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On May 14, 1938 England's football team raised their right arms in a Hitler salute before playing Germany in Berlin's Olympic stadium.
“The only humorous thing about the whole affair,” their captain, Eddie Hapgood, recalled later, “was that while we gave the salute only one way, the German team gave it to the four corners of the ground.”
A similar match will be played in Harare on November 26, when England's cricket team face Robert Mugabe's Zimbabwe. Mugabe is patron of the Zimbabwe Cricket Union.
For once, the comparison with Nazi Germany is not odious. In fact, Mugabe insists on it himself. “This Hitler has only one objective,” he said last year, “justice for his people, sovereignty for his people, recognition of the independence of his people and their rights over their resources. If that is Hitler, then let me be a Hitler tenfold.” England's planned tour of his country damns not just English cricket, but all cricketing nations.
When I visited Zimbabwe five years ago, it had already begun its descent. Yet it was still one of the richer African countries, and charming in a rather colonial way. On Harare's wide avenues, lined with flowerbeds, cars drove carefully on the left. Children wore school uniforms, and office workers quasi-regimental striped ties. Black Harareans, many of them with Christian names like Paddington or Wellington, spoke an Edwardian English complete with “super”, “cheerio” and “you're pulling my leg!” The pace of life was not high.
Since then Zimbabwe has declined faster than any other country. Mugabe's thugs destroyed agriculture by invading white-owned farms. Because Mugabe has ignored Aids, the average Zimbabwean now dies at 34. The economy has shrunk by a third since 2000. Zimbabwe is in the third year of a famine, yet Mugabe refuses international food aid, while diverting what food there is to regions that support him (nothing for the Matabele).
Opponents of sports boycotts ask where you draw the line: why play against this bad state, but not that one? Well, you draw the line at Mugabe's Zimbabwe.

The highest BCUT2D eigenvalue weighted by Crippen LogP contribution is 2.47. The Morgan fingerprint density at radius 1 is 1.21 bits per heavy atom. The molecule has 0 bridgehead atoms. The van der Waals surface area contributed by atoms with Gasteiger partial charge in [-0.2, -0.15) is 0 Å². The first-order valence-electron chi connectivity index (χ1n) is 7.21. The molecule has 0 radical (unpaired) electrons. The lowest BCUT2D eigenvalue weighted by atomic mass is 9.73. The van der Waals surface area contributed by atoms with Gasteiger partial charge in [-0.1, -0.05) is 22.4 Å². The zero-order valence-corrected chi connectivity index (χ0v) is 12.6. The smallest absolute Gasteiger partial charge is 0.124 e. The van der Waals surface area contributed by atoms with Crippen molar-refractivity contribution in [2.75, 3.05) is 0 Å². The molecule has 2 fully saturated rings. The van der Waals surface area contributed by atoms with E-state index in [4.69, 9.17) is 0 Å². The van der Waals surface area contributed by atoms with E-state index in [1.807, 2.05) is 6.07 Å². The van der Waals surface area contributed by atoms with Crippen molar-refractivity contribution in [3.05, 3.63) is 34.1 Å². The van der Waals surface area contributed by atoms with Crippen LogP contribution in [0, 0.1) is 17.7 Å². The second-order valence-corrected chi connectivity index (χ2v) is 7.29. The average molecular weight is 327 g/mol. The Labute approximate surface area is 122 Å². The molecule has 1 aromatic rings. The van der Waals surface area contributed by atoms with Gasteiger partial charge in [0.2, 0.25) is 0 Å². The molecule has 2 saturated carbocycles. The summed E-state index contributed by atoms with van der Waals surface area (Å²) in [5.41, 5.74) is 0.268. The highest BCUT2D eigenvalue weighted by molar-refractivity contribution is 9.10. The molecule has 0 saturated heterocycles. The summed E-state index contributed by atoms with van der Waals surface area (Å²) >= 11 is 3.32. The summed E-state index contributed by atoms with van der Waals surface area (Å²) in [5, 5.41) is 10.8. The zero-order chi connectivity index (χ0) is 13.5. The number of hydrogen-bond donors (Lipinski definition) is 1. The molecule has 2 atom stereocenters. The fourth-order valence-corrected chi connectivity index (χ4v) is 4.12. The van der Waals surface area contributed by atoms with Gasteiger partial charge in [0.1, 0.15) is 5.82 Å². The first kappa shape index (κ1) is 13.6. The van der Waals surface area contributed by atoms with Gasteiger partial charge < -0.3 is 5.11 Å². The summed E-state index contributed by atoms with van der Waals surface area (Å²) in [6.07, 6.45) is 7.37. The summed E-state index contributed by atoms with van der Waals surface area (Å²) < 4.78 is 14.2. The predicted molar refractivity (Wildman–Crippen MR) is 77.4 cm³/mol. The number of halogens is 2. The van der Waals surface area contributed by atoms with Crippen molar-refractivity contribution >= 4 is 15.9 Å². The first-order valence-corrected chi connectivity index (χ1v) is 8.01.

It is not as if Zimbabwean sport occurs in a happy vacuum. Last month the football commentator Charles “CNN” Mabika was sacked by Zimbabwe Broadcasting Holdings for lack of patriotism. He had uttered “relentless praise” of Nigeria's players during their 3-0 thrashing of Zimbabwe. The Herald, the government newspaper, called “his biased comments unmistakably tailored to give the visitors an upper hand”.
In cricket, a protester died of injuries which his family claimed were inflicted by police. His crime: handing out leaflets at a Zimbabwe-Pakistan match describing human rights abuses. All protesters detained at last year's cricket World Cup matches in Zimbabwe reported torture or severe mistreatment, often meted out at the Bulawayo cricket ground. “You will not hear their screams,” a letter from Zimbabwean anti-Mugabe activists reassures England's cricketers.
A Zimbabwean cricket fan told me from Harare that few fans will watch the two England matches. People have other worries. Many deserted the team after 15 white players went on strike claiming the selectors were racist. A Zimbabwean cricket activist in Britain says: “The government will fill the stands with schoolchildren. They also use militia. They put them into suitable attire, and put them in the stands to intimidate people.” The opposition Movement for Democratic Change has asked England to boycott the tour.
The England and Wales Cricket Board says that if it did, the International Cricket Council might suspend it. A year's ban would cost English cricket £50m. “We are a business like anyone else,” says the ECB. In fact, sports organisations call themselves businesses only when it suits them. When they want to fill grounds or get money out of government, they suddenly claim to represent the nation. Vodafone, the ECB's main sponsor, told me: “We don't have a position on the tour.” Reports that the company opposed it on moral grounds are therefore false.
More culpable than the English, though, are the other cricketing nations. Through the ICC, they have pressured England to tour. The ECB notes that only in Britain is there strong public feeling against playing Zimbabwe. “The intensity of the debate is not the same in other countries, unfortunately not for the bulk of Australians, Sri Lankans, South Africans.” That shames the other cricketing countries.
The tour will go on. England's players could use it to make a statement against Mugabe, protected as they are by their fame and passports. “Say they were to walk out with black armbands on, that would be wonderful,” muses an official from the Zimbabwe Defence and Aid Fund UK. It won't happen.
Afterwards everyone will return home feeling sick. We have been here before.
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